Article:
And the GAO found OSHA let businesses say in the program even after they were cited for serious safety violations. In one case, a worksite continued to participate despite three fatal accidents in five years; in another, a workplace was cited for 10 violations related to a fatality, including seven serious violations, and one related to discrepancies in injury and illness logs, yet remained in the VPP and avoided regular inspections.

The GAO found that some workers at VPP sites said “injury and illness rates requirements of the VPP are used as a tool by management to pressure workers not to report injuries and illnesses.”

“The GAO findings only confirm what many had already known—the Bush administration’s misdirected reliance on voluntary programs siphoned scarce resources that were needed for enforcement of our nation’s health and safety laws,” said House Education and Labor Committee Chairman George Miller, D-Martinez. “Fortunately, the Congress and Obama administration are committed help set OSHA on a new course to provide the additional resources and staff in order to ensure that agency all workers are able to return home safely after their shifts.”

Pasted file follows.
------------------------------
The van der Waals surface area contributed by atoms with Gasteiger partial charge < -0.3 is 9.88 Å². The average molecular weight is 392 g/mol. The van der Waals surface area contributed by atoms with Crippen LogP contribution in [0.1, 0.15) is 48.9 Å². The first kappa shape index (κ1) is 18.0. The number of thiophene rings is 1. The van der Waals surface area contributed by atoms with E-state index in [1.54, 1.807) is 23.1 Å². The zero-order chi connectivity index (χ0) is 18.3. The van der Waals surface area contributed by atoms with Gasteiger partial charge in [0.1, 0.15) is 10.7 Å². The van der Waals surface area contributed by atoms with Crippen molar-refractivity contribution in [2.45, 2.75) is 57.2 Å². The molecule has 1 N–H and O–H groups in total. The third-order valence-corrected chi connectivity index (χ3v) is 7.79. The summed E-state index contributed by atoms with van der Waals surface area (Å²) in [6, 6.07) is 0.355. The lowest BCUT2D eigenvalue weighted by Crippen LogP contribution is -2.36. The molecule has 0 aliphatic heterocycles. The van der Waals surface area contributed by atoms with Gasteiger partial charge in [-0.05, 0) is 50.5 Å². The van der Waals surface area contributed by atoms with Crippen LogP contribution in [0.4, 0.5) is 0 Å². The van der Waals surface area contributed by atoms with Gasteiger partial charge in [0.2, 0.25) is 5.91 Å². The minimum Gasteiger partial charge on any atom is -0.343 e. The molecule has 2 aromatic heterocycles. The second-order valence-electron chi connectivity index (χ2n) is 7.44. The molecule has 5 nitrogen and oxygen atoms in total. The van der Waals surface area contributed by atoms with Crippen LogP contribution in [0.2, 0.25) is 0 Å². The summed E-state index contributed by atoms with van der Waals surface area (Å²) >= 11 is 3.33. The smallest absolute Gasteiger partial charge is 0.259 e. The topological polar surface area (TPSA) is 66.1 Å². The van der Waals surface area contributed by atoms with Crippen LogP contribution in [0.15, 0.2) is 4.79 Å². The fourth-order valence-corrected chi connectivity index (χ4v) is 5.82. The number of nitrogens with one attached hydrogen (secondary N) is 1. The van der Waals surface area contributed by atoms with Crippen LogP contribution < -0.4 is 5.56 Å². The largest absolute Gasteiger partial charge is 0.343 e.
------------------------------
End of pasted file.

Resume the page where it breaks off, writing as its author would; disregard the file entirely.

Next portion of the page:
Rep. Lynn Woolsey, D-Petaluma, who chairs the House Subcommittee on Workforce Protections, said she and others have argued all along that voluntary safety programs don’t work. “It’s time for OSHA to join the 21st Century and update their rules and regulations to confront the risks faced by today’s workers. That’s why I have introduced the Protecting America’s Workers Act, and will continue to work with my colleagues and Secretary Solis to ensure that OSHA does everything in its power to keep our workers safe.”